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Gardner Named Leading Business Thinker and Public Intellectual

Posted: May 13, 2008

On May 5, The Wall Street Journal named Professor Howard Gardner one of the top five influential business thinkers. Gardner also placed in the May/June issues of Foreign Policy and Prospect magazines as one of the world’s top 100 leading public intellectuals.

Gardner ranked fifth on the Journal’s list which included business consultant Gary Hamel, journalists Thomas Friedman and Malcolm Gladwell, and Microsoft Chairman Bill Gates. Babson College Professor Thomas Davenport compiled the rankings based on Google hits, Lexis Nexis media mentions, and academic citations for 110 business “gurus” ranked in the 2003 survey.

“Dr. Gardner’s popularity beyond academia reflects managers’ desire to understand what makes workers, peers, and bosses tick,” the Journal piece reads. “Many companies, for example, are trying to boost employees’ ‘engagement,’ or emotional commitment to their jobs. Dr. Gardner says managers often ask him how to change minds ‘since that is something that they have to do a lot.’”

This is the second time that Gardner placed on Foreign Policy and Prospect’s Top 100 Public Intellectual lists, which includes some of the “world’s most introspective philosophers…[and] thinkers who are shaping the tenor of our time.” Gardner ranked among fellow thinkers such as activist and politician Al Gore, linguist Noam Chomsky, and Harvard University President Drew Faust.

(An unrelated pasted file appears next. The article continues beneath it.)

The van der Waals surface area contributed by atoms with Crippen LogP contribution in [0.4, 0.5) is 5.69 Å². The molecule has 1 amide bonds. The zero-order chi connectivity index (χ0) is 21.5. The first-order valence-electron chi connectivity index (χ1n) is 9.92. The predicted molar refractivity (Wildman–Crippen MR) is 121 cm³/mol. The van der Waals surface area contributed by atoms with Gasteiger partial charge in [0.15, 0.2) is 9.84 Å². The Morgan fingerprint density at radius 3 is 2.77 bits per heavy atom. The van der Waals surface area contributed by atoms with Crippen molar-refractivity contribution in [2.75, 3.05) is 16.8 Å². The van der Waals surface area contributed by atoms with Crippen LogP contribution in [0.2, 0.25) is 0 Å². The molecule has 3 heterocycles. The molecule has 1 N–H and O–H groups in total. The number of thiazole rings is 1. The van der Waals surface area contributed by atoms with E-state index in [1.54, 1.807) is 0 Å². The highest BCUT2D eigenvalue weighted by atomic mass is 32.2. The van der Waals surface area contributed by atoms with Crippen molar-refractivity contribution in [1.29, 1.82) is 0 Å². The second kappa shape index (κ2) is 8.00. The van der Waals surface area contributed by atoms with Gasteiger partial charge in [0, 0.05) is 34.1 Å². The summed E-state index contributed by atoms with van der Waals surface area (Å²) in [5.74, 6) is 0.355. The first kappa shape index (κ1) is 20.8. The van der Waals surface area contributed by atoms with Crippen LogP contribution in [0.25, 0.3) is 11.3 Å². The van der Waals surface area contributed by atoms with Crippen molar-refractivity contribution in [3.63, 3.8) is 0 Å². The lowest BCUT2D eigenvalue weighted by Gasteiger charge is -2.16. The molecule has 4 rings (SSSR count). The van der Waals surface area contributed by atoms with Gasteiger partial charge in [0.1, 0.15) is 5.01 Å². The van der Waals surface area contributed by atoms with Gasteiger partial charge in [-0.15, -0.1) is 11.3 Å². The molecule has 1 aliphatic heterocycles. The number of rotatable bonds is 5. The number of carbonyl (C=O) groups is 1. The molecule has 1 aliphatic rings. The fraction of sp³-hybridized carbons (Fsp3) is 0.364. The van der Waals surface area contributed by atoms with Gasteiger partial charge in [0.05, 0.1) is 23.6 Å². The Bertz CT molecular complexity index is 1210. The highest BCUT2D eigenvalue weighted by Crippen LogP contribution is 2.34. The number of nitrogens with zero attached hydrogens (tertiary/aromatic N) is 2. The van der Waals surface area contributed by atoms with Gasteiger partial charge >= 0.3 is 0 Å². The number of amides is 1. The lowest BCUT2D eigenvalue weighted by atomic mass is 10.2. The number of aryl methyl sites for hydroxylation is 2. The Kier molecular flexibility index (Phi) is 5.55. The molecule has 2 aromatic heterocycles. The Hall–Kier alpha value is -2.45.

The magazine selects candidates whose active public life and distinction in their fields of study influence ongoing debates around the globe.

This year marks the 25th anniversary of Gardner’s Multiple Intelligences theory — in which he posits that all human beings possess numerous autonomous intelligences rather than a single intelligence that can be measured through a tool such as the IQ test. Today, Gardner’s theory continues to significantly impact the structure of classroom education and psychology, as well as find new applications throughout the world.

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